Predictive dialers used to be and still remain among the best tools that a call center has at their disposal. They could dial multiple phone numbers, and direct the calls that actually resulted in a response to the next line that is available to take them. They help companies save tremendous amounts of time- instead of having a representative sit there and physically dial each number until they found one willing to pick up, a predictive dialer could dial multiple numbers in a short period of time, and connect the good ones to whichever representative was free. Simple, right? The thing is, there are some positives and negatives to using a predictive dialer, and some definite Dos and Don’ts that businesses should follow.
First, understand that there are different types of predictive dialing systems. Some may be integrated into your pbx system while others can operate independently. Choosing the right predictive dialer could be challenging and requires thorough knowledge of your call process and business and regulatory requirements. Your job is to make sure that you’re getting the right features and the legal compliance you need. Predictive dialers have been associated with a lot of “spam phonecalls,” so there are laws in place to limit what they can and cannot do. These laws had evolved over the last decade trying to keep up with the latest challenges presented by rapidly evolving communication technology.
Next, do not confuse real predictive dialers with automated dialers or message broadcast systems. Automated dialers and message broadcast systems are in essence capable of dialing calls automatically often coupled with voice mail detection, while full predictive dialer actually performs calculations based on the number of lines available, the odds of connecting to a live person, and how long it generally takes a representative to take and complete a call. Most VoIP service providers offering this service also allow you to cross-reference call lists with the national Do Not Call registry, to help businesses stay in compliance with Do Not Call laws.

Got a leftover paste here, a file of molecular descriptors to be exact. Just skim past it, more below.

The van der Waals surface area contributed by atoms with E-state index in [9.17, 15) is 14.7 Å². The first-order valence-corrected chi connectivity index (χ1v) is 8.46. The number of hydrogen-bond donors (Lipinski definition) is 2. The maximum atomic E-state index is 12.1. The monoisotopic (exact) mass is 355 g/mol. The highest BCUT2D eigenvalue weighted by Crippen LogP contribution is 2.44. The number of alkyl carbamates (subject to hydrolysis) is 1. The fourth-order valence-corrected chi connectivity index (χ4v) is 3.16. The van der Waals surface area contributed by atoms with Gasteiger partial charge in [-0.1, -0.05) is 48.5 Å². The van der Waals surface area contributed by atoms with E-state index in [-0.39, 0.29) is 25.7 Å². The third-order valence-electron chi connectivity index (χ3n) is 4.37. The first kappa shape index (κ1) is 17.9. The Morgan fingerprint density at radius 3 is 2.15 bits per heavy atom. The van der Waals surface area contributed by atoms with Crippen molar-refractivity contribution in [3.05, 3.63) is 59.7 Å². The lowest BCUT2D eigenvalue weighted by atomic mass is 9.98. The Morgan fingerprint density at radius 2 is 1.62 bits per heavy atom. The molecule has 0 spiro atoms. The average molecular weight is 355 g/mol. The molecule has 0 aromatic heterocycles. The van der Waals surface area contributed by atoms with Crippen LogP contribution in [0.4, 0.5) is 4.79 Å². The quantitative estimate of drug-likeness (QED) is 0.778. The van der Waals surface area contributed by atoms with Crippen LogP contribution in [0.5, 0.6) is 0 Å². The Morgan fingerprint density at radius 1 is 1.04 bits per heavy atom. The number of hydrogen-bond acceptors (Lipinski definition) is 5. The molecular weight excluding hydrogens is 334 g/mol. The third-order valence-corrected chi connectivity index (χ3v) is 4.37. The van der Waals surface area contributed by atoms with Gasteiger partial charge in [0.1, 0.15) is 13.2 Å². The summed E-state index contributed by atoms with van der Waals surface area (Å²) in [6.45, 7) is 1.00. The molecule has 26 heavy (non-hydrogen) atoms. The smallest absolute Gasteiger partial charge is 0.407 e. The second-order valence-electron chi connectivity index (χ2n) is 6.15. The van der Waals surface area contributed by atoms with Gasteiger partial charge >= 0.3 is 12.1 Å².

Then, do limit the number of abandoned calls that result from a predictive dialer. An abandoned call happens when a predictive dialer connects to a person, and there is no representative available to take the call. Needless to say, the person isn’t going to stay on the line, so they hang up. Under federal regulations, companies are not allowed to have more than three percent of their predictive dialer calls result in abandoned calls. Nonetheless, that three percent is a pretty big number, and businesses should always strive for as few abandoned calls as possible. Each abandoned call is a potentially alienated customer.
Lastly, do not rely on a predictive dialer to call a valuable lead. Things like that should absolutely always be handled by an actual representative. Predictive and automated dialers have been in use for so long, most people are conditioned to detect them (usually by a click, or a pause, or a recording asking them to wait for the next available representative) and then just hang up. Don’t run the risk of alienating a key lead- no matter how good your dialer is, have a live person call them.
Predictive dialers have an important place in any call center. Good ones can drastically cut down on the amount of time that representatives spend dialing the phone only to be hung up on, can automate call logs, and can predict how and when certain calls will end. They’re certainly worth using, as long as businesses know what they’re getting into.